The contestation and appropriation of water is not new, but recent global debates on land grabbing are bringing increased attention to a water perspective in these discussions. Water grabbing takes place in a field that is plural-legal, both locally and globally. Formal law has been fostering grabs, both in land and water. More details
Ensuring Women and Girls’ Rights to Water and Sanitation Post-2015
This policy briefing, part of the special MDG series, examines how a post 2015 framework can help ensure women and girls rights to water and sanitation. More details
Ensuring Rights to Water and Sanitation for Women and Girls
Access to water and sanitation for all is central to achieving global justice for poor women and men. Even though water and sanitation have been the focus of international development at least since the 1970s, the global aid architecture is straining to solve what appears on the surface a simple problem: how to provide water and sanitation to all. More details
Introduction to the Special Issue: Water Grabbing? Focus on the (Re)Appropriation of Finite Water Resources
Recent large-scale land acquisitions for agricultural production (including biofuels), popularly known as 'land grabbing', have attracted headline attention. Water as both a target and driver of this phenomenon has been largely ignored despite the interconnectedness of water and land. More details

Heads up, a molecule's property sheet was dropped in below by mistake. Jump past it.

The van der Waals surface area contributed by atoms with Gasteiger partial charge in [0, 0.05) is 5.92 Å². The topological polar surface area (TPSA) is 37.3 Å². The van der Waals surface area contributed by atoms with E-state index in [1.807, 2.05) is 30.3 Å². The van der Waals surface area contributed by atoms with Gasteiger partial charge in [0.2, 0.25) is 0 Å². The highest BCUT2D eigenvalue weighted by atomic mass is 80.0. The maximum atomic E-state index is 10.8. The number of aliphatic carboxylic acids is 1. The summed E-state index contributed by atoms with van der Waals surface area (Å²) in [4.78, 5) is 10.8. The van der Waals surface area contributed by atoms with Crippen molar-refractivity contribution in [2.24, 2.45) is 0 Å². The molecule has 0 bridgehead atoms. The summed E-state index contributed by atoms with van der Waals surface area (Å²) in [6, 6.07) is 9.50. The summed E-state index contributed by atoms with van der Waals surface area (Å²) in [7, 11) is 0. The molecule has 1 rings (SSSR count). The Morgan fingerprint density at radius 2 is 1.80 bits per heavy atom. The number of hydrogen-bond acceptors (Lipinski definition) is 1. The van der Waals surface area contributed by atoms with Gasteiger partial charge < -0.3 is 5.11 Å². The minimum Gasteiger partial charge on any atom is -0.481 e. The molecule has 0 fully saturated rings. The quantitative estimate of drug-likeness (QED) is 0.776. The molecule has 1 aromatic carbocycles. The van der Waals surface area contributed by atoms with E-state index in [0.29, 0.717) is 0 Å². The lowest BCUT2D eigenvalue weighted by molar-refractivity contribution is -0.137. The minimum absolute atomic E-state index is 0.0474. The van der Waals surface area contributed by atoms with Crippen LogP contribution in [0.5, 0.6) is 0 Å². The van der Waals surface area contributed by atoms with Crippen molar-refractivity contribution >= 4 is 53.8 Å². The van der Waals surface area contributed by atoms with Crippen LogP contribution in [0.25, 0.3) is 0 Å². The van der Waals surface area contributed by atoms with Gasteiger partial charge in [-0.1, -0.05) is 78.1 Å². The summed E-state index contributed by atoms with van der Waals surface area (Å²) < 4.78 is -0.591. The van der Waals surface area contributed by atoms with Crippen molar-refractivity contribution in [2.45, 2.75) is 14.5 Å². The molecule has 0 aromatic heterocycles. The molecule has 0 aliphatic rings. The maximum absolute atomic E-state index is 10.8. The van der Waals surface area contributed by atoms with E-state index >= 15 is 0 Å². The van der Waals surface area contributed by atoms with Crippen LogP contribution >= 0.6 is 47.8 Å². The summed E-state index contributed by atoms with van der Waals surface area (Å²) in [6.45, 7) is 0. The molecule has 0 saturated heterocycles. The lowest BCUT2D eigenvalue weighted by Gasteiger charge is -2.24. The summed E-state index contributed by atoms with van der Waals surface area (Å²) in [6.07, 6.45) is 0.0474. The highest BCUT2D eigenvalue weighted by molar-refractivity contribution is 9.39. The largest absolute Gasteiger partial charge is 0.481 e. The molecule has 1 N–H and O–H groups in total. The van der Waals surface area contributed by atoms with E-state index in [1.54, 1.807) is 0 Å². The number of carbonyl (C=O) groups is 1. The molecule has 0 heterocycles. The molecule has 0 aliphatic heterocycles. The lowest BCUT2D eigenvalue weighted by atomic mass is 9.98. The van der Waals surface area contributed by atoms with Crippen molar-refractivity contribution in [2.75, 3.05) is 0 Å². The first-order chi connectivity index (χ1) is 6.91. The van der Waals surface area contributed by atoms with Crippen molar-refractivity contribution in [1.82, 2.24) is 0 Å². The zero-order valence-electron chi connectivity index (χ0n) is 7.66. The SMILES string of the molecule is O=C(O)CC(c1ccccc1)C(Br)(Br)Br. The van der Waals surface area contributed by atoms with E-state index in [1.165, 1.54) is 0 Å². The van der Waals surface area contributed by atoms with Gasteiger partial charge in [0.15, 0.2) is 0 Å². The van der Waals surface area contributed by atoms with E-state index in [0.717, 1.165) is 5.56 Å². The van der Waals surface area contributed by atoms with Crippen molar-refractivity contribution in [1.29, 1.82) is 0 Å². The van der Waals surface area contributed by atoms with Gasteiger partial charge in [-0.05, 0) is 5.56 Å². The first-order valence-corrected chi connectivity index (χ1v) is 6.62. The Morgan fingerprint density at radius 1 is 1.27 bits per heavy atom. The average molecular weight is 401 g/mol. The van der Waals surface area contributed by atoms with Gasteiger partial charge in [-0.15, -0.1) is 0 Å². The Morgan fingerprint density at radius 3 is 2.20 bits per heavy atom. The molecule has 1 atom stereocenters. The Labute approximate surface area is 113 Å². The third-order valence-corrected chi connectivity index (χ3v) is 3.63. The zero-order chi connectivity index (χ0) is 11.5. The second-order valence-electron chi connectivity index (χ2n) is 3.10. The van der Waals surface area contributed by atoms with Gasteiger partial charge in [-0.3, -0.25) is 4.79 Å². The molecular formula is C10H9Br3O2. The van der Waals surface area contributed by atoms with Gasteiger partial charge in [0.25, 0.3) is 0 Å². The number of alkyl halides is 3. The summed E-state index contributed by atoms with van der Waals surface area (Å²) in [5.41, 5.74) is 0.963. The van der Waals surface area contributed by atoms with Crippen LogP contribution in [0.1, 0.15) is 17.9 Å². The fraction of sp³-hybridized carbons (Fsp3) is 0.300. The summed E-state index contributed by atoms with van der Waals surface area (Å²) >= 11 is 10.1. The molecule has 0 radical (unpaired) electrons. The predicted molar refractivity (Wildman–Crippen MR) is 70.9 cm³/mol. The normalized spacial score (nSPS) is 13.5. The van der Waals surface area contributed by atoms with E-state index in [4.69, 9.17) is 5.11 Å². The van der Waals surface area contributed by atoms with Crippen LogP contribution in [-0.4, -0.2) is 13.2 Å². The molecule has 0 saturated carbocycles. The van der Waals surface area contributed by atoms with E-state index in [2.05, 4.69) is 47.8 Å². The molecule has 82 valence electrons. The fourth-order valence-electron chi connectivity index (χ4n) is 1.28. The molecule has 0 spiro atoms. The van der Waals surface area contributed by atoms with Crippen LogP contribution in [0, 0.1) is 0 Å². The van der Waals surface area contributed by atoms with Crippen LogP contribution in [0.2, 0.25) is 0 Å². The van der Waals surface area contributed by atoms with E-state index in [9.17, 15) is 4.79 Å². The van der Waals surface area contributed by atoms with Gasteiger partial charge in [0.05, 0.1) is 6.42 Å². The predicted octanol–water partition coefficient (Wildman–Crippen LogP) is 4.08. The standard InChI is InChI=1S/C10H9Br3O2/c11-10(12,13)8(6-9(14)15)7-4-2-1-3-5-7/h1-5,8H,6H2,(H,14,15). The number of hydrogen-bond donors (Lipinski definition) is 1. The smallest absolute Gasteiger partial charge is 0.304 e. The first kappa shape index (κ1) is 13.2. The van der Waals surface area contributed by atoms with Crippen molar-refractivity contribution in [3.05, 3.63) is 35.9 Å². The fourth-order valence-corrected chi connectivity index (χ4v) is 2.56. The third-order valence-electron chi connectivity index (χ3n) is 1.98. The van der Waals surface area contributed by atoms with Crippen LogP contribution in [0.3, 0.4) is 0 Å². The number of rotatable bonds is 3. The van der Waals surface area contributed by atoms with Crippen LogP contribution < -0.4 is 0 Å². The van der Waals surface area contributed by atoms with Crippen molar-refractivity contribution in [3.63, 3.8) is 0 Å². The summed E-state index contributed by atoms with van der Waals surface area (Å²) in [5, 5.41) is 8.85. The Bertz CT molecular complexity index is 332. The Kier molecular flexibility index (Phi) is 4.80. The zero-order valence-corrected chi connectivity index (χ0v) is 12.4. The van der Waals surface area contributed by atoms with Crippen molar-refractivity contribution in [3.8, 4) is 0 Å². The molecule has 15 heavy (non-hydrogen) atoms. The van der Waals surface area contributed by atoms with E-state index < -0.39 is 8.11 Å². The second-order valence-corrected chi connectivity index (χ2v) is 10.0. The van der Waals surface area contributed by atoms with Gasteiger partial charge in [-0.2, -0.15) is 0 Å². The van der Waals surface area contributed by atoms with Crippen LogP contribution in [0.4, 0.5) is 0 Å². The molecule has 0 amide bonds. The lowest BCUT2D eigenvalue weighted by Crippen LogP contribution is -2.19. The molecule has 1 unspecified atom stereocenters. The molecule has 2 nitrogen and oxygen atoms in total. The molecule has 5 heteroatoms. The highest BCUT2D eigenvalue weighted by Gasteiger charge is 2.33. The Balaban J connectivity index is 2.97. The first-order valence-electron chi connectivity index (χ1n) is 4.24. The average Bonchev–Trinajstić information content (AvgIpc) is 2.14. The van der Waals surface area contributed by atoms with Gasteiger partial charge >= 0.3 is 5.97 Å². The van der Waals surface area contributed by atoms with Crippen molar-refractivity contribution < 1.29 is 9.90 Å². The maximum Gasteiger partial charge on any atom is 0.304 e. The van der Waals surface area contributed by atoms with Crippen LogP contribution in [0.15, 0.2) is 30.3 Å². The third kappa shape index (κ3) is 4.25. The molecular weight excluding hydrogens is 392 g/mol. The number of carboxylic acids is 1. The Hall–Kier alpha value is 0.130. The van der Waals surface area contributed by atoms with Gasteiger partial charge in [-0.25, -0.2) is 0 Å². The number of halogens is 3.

'Some for All?' Politics and Pathways in Water and Sanitation
This IDS Bulletin looks back at the legacy of the UN’s New Delhi 1990 global consultation and the Dublin Conference that followed, assessing their meaning and significance, and challenging the wider global water and sanitation community to rethink approaches and emphases, shifting from targets and pronouncement to sustainability and local knowledge. More details
Time to Reimagine Development
The major global crises of the past four years have collectively had a dramatic impact on people's lives and livelihoods – but have they also had a large impact on core ideas underlying mainstream development? More details
Rewriting Citizenship in Displacement: Displaced People’s Struggles for Rights
For displaced people, citizenship (or the lack of it) is a crucial issue. Displaced people are denied formal citizenship and rights but are now claiming them, subjectively seeing their de facto experience as lived citizenship. Protests, claim assertions and transnational alliances are ways in which their struggle for rights is manifested. More details
Citizenship and Displacement
Crucial for displaced people is citizenship (or the lack of it). In conventional terms, citizenship is seen as political membership in a given nation-state through which citizens possess civil, political, economic and social rights. More details
Citizenship and Displacement
Crucial for displaced people is citizenship (or lack of it). They are often denied formal citizenship and rights, yet sometimes able to claim those rights through protest, claim assertion and transnational alliances. More details
The Limits to Scarcity: Contesting the Politics of Allocation (South East Asian edition)
Scarcity is considered a ubiquitous feature of the human condition. It underpins much of modern economics and is widely used as an explanation for social organisation, social conflict and the resource crunch confronting humanity's survival on the planet. More details